As you might expect, shopping for an attribution platform isn’t quite as simple as, say, shopping for a new pair of shoes or a warmer winter coat. Beyond go-to questions like, Does it come in my size? or, How much does it cost?, there are a few more complicated aspects of this decision-making process that every company should be sure to factor in.

To help you get a head start, we’ve outlined five things you should consider when you’re shopping around for the right marketing attribution platform.

1. What kind of attribution is right for my company?

B2B Marketing Attribution DashboardAttribution is not one-size-fits-all. If you’re a smaller or consumer-focused company, you can probably get away with using a single-touch model—either first (lead source) or last touch. But the more channels you use, products you develop, and offers you produce, the more you’ll need a multi-touch model to help you deal with the complexity. Same goes for the length and complexity of your sales cycle — and if you’re reading this, odds are you’re a B2B marketer with a lengthy sales cycle (102 days, on average) that involves multiple decision makers. The longer and more complex your company’s sales cycle, the more critical multi-touch attribution becomes.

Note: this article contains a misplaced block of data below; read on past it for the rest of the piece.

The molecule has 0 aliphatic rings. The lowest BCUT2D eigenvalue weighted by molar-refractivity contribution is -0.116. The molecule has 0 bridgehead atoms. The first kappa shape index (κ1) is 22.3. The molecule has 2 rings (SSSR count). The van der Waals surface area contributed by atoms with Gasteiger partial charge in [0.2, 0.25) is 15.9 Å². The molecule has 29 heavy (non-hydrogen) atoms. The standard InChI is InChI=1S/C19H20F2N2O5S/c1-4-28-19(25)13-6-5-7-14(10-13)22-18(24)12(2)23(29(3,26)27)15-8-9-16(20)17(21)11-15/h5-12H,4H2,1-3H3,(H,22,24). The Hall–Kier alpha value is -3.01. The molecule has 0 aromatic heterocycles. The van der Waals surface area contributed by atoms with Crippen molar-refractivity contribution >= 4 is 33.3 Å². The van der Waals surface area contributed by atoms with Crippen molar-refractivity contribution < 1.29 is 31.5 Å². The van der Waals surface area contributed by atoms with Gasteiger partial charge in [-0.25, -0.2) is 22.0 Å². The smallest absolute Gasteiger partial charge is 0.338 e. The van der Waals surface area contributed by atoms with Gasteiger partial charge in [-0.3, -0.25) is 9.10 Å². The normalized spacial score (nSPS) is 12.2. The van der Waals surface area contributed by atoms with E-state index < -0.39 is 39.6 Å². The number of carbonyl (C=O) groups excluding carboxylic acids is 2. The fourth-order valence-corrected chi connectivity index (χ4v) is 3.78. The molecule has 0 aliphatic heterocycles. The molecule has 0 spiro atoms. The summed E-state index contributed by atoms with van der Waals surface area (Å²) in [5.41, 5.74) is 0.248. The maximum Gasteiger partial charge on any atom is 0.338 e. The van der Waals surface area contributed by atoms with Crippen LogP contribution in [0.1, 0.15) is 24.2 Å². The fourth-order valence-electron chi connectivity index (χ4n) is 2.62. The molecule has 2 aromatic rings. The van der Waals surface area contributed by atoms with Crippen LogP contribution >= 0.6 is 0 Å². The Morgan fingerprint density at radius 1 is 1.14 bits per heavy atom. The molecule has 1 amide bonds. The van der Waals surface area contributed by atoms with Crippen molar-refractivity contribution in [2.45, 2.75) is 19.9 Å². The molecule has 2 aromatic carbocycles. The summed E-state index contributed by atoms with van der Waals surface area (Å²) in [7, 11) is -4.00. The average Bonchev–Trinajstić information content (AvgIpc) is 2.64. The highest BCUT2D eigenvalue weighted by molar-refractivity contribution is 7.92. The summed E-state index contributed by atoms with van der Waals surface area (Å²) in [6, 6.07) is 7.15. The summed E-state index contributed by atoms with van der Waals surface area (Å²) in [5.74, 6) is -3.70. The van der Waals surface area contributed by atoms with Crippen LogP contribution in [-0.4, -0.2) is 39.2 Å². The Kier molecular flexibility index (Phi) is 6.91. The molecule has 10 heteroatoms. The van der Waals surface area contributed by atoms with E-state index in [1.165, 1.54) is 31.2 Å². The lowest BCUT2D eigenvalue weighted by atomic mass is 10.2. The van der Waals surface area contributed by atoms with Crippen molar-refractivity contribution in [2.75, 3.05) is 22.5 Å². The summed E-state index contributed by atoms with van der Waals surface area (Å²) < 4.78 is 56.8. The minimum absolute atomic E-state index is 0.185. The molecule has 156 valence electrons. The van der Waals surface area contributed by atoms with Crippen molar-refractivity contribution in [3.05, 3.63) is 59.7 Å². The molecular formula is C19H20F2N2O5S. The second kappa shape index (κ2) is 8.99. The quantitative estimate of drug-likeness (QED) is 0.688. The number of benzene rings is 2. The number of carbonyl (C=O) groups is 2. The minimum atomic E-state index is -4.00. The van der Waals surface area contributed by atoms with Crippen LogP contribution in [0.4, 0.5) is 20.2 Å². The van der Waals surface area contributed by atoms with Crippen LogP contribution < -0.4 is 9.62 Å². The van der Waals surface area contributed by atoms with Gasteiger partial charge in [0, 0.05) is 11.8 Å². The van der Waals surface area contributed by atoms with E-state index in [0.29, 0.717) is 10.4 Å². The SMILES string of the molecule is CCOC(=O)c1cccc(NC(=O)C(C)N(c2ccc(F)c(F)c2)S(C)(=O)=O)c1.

2. How does the platform connect to my CRM and marketing automation system?

You want your data to be as accurate, complete, and current as possible, but keep in mind that absolute data perfection shouldn’t be a requirement. When vetting systems, be sure to ask questions such as: Can I connect my sales and marketing data easily? and How difficult is it to match data elements with less-than-perfect records? To get the most from your purchase, you’ll want an attribution platform that can infer relationships and connect campaigns to people, people to accounts, and accounts to revenue.

3. What do I need to accomplish with my marketing attribution platform?